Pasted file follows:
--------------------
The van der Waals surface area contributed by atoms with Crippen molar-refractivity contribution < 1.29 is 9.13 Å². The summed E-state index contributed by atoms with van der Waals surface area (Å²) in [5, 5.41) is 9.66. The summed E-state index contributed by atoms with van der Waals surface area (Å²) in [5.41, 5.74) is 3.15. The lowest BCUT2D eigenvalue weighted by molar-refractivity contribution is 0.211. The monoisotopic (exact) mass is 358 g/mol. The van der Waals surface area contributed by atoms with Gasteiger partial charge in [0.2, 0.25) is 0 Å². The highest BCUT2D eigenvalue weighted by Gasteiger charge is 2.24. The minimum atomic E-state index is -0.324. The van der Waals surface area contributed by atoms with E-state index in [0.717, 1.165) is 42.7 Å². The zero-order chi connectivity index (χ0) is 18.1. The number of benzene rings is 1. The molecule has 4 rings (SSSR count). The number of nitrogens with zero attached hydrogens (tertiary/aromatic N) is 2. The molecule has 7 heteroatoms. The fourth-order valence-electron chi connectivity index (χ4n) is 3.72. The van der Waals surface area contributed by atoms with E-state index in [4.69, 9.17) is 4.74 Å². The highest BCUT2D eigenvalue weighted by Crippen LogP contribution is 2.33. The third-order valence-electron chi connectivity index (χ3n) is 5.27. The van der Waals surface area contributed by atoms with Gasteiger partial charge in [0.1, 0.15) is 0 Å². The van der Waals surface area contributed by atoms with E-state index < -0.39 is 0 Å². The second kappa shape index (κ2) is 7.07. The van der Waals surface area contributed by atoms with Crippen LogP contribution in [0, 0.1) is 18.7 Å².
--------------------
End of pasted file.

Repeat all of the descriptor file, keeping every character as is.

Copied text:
The van der Waals surface area contributed by atoms with Crippen molar-refractivity contribution < 1.29 is 9.13 Å². The summed E-state index contributed by atoms with van der Waals surface area (Å²) in [5, 5.41) is 9.66. The summed E-state index contributed by atoms with van der Waals surface area (Å²) in [5.41, 5.74) is 3.15. The lowest BCUT2D eigenvalue weighted by molar-refractivity contribution is 0.211. The monoisotopic (exact) mass is 358 g/mol. The van der Waals surface area contributed by atoms with Gasteiger partial charge in [0.2, 0.25) is 0 Å². The highest BCUT2D eigenvalue weighted by Gasteiger charge is 2.24. The minimum atomic E-state index is -0.324. The van der Waals surface area contributed by atoms with E-state index in [0.717, 1.165) is 42.7 Å². The zero-order chi connectivity index (χ0) is 18.1. The number of benzene rings is 1. The molecule has 4 rings (SSSR count). The number of nitrogens with zero attached hydrogens (tertiary/aromatic N) is 2. The molecule has 7 heteroatoms. The fourth-order valence-electron chi connectivity index (χ4n) is 3.72. The van der Waals surface area contributed by atoms with E-state index in [4.69, 9.17) is 4.74 Å². The highest BCUT2D eigenvalue weighted by Crippen LogP contribution is 2.33. The third-order valence-electron chi connectivity index (χ3n) is 5.27. The van der Waals surface area contributed by atoms with Gasteiger partial charge in [0.1, 0.15) is 0 Å². The van der Waals surface area contributed by atoms with E-state index < -0.39 is 0 Å². The second kappa shape index (κ2) is 7.07. The van der Waals surface area contributed by atoms with Crippen LogP contribution in [0, 0.1) is 18.7 Å².